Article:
Scuderia Ferrari Team Principal Mattia Binotto feels the Italian side’s call to shift its development focus solely on the 2022 Formula 1 project cost the Maranello team about 0.5 seconds to Mercedes and Red Bull in 2021, as the two teams were forced to continue updating last year’s cars given their title fight which was decided in the last round, at the Yas Marina circuit.
Despite the fact that Scuderia Ferrari showed some string signs of progress in the 2021 Formula 1 championship, things could have looked even better had the Italian side not turned its attention mainly on this year’s project and its all-new cars. But Ferrari knew there was not much to gain by developing the SF21 car and therefore confirmed from the early stages of the 2021 season that 2022 was the most important target.
However, Ferrari was still able to show some good performances and even took two pole positions last year, as the Maranello team ended up third in the Formula 1 Constructor Standings, beating rivals McLaren by 48.5 points after an enthralling season-long fight. But while this result can be considered a good achievement, Scuderia Ferrari did not manage to score a single race victory in 2020 and 2021, with the expectations of ending this unfortunate period in 2022. Mattia Binotto feels the decision not to develop the SF21 car cost the Italian team about half a second:
“If I look at the last years, or if I look at the gap between us and Mercedes, how much it increased, I would say the average is 0.5 seconds. I see that if you are fully convinced or you are putting significant effort and resources to our usage on development, 0.5 seconds is what you may achieve. Now, we said our priority was to develop the 2022 weaponry because of the budget cap. Obviously, we’ve got limited resources, but an unlimited cap. We had, as well, limited capital in the past, which was higher. But for us, knowing that in 2021 we were coming from 2020 and we could not have reached the best, for us, it was important even to focus on what has been done in the future and trying to continuously create solid foundations for the future. That’s because of our choice.” – he explained.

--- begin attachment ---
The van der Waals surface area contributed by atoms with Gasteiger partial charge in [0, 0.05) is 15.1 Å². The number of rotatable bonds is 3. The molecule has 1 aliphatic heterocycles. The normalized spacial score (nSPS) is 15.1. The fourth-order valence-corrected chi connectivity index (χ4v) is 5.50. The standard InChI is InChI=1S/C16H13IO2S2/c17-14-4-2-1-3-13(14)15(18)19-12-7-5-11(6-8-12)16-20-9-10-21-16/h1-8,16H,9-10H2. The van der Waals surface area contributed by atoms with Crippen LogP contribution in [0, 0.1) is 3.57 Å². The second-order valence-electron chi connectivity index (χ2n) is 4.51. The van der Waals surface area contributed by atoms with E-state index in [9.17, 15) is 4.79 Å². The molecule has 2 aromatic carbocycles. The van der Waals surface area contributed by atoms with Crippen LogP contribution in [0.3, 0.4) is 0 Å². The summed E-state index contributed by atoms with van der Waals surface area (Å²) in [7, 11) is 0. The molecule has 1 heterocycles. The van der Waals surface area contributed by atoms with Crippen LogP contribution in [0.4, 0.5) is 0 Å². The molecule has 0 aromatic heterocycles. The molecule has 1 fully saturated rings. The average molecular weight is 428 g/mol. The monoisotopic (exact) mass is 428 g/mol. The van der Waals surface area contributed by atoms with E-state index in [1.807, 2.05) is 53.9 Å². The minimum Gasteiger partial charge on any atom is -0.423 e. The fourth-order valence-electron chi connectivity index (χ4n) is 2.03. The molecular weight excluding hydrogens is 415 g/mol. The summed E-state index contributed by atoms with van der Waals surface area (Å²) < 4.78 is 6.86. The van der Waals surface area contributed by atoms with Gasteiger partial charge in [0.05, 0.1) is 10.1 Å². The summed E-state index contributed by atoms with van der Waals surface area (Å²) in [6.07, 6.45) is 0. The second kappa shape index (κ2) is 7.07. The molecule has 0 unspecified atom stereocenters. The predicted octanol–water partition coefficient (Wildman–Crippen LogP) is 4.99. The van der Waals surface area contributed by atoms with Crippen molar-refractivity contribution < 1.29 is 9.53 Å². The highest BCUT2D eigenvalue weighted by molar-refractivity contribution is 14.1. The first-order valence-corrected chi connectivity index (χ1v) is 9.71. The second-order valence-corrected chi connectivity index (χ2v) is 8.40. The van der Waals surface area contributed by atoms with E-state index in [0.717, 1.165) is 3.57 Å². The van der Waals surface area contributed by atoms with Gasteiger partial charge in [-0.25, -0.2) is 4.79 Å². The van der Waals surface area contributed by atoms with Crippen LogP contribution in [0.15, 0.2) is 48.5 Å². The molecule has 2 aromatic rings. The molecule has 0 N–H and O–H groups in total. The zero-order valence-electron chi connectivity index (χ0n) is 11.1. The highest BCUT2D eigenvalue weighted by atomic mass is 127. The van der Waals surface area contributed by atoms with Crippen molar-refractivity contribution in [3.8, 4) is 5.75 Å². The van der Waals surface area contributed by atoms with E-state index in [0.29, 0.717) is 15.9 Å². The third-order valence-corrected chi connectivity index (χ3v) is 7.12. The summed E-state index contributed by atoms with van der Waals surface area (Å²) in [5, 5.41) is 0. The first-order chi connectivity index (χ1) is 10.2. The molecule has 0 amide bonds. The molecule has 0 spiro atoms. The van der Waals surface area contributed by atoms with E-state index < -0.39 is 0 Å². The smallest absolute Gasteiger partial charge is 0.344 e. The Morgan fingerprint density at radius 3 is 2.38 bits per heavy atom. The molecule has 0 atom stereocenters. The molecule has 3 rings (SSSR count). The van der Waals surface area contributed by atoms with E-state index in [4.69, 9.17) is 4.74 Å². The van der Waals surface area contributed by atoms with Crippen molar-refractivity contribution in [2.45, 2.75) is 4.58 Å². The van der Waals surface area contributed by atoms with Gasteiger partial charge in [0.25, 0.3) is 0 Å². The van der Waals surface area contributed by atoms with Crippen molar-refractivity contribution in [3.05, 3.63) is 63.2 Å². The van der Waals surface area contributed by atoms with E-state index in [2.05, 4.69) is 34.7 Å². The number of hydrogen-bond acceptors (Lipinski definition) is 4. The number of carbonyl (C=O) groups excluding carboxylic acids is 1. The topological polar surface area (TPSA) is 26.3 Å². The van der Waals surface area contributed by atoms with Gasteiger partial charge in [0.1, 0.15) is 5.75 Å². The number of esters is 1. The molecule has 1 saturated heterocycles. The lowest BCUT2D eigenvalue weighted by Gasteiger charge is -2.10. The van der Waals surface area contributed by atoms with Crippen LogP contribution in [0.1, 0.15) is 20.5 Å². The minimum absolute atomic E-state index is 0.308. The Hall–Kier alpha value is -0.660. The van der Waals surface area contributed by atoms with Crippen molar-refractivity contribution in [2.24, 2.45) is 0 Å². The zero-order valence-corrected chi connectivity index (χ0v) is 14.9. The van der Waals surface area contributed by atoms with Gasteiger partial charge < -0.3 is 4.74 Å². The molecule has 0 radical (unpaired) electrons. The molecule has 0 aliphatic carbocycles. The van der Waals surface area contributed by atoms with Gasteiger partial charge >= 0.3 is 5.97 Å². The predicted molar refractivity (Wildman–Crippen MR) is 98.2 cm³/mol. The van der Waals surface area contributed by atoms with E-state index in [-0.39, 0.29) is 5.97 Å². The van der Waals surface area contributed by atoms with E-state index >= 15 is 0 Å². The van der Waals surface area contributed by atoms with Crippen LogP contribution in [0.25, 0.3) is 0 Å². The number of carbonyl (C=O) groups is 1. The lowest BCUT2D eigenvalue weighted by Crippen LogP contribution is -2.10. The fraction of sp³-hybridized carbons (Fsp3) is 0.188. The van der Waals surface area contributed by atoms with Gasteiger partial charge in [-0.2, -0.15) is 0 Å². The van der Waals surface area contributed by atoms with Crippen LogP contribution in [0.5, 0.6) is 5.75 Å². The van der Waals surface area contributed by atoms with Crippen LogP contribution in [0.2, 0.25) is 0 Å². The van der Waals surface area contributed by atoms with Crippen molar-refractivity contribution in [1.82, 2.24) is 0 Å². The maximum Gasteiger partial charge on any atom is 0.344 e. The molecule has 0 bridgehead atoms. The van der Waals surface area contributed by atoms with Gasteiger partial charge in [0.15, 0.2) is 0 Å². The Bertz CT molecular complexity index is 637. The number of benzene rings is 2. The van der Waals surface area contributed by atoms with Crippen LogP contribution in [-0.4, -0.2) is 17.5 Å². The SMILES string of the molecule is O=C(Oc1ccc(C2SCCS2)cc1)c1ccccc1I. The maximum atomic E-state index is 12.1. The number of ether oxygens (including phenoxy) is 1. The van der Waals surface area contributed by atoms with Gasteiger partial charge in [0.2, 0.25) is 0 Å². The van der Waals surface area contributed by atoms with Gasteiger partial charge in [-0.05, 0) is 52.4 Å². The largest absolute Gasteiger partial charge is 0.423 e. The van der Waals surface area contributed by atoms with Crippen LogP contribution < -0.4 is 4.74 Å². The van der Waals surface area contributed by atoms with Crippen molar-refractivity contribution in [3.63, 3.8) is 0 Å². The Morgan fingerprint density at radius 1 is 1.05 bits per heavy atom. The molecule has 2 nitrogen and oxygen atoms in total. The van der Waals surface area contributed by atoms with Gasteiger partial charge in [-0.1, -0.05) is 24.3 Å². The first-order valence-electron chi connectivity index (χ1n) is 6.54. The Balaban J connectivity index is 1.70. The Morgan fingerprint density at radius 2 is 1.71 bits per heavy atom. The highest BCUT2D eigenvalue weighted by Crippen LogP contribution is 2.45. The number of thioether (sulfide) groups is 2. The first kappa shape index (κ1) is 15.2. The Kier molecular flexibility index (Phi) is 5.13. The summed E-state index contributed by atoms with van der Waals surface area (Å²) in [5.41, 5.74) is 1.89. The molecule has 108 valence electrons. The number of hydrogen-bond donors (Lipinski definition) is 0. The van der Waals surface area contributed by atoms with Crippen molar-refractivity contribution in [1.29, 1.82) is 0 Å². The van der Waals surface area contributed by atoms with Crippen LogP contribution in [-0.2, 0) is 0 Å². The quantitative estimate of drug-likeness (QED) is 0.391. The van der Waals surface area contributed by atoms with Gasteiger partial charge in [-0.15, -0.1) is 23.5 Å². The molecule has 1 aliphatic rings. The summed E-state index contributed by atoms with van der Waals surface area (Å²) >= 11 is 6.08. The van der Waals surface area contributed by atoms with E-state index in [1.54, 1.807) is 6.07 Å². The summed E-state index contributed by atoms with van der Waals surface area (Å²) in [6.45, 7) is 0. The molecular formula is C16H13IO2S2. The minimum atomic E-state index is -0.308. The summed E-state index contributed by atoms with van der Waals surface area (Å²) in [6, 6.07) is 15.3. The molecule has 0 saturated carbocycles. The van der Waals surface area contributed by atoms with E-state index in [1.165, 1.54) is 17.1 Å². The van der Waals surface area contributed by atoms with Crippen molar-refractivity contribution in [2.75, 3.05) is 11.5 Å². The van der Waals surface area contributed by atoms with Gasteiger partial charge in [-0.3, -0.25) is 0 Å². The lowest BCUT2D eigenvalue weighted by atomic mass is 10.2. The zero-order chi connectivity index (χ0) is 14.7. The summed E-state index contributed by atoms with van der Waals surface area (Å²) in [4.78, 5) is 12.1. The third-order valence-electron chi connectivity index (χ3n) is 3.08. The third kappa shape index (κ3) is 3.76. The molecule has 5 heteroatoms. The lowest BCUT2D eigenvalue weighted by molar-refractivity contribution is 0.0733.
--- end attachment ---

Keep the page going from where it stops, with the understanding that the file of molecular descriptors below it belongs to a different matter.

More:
A few days ago, Ferrari confirmed a company restructure, but Mattia Binotto has kept his role as their sports management lead. He will therefore continue to report to Ferrari chief executive Benedetto Vigna and explains the changes will have no impact on the Formula 1 department: “There will be no impact on the Scuderia,” said the Italian, “and there will be no more responsibility for myself. The new organisations with Ferrari overall, we reorganised but no impact for us.” – he concluded.